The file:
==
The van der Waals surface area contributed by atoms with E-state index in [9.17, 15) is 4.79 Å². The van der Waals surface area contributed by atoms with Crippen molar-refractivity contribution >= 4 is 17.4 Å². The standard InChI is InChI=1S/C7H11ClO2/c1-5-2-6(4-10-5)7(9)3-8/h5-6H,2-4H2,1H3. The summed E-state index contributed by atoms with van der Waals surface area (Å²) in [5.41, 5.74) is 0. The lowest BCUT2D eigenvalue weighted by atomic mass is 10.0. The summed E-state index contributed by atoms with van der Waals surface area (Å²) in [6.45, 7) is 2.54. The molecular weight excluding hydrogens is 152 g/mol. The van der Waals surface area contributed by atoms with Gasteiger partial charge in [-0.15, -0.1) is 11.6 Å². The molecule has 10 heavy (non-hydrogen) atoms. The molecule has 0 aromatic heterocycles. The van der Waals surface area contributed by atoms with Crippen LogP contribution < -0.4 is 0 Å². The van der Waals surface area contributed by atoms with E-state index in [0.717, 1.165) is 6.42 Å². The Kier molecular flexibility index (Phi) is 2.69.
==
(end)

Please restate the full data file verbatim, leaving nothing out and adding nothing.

The van der Waals surface area contributed by atoms with E-state index in [9.17, 15) is 4.79 Å². The van der Waals surface area contributed by atoms with Crippen molar-refractivity contribution >= 4 is 17.4 Å². The standard InChI is InChI=1S/C7H11ClO2/c1-5-2-6(4-10-5)7(9)3-8/h5-6H,2-4H2,1H3. The summed E-state index contributed by atoms with van der Waals surface area (Å²) in [5.41, 5.74) is 0. The lowest BCUT2D eigenvalue weighted by atomic mass is 10.0. The summed E-state index contributed by atoms with van der Waals surface area (Å²) in [6.45, 7) is 2.54. The molecular weight excluding hydrogens is 152 g/mol. The van der Waals surface area contributed by atoms with Gasteiger partial charge in [-0.15, -0.1) is 11.6 Å². The molecule has 10 heavy (non-hydrogen) atoms. The molecule has 0 aromatic heterocycles. The van der Waals surface area contributed by atoms with Crippen LogP contribution < -0.4 is 0 Å². The van der Waals surface area contributed by atoms with E-state index in [0.717, 1.165) is 6.42 Å². The Kier molecular flexibility index (Phi) is 2.69.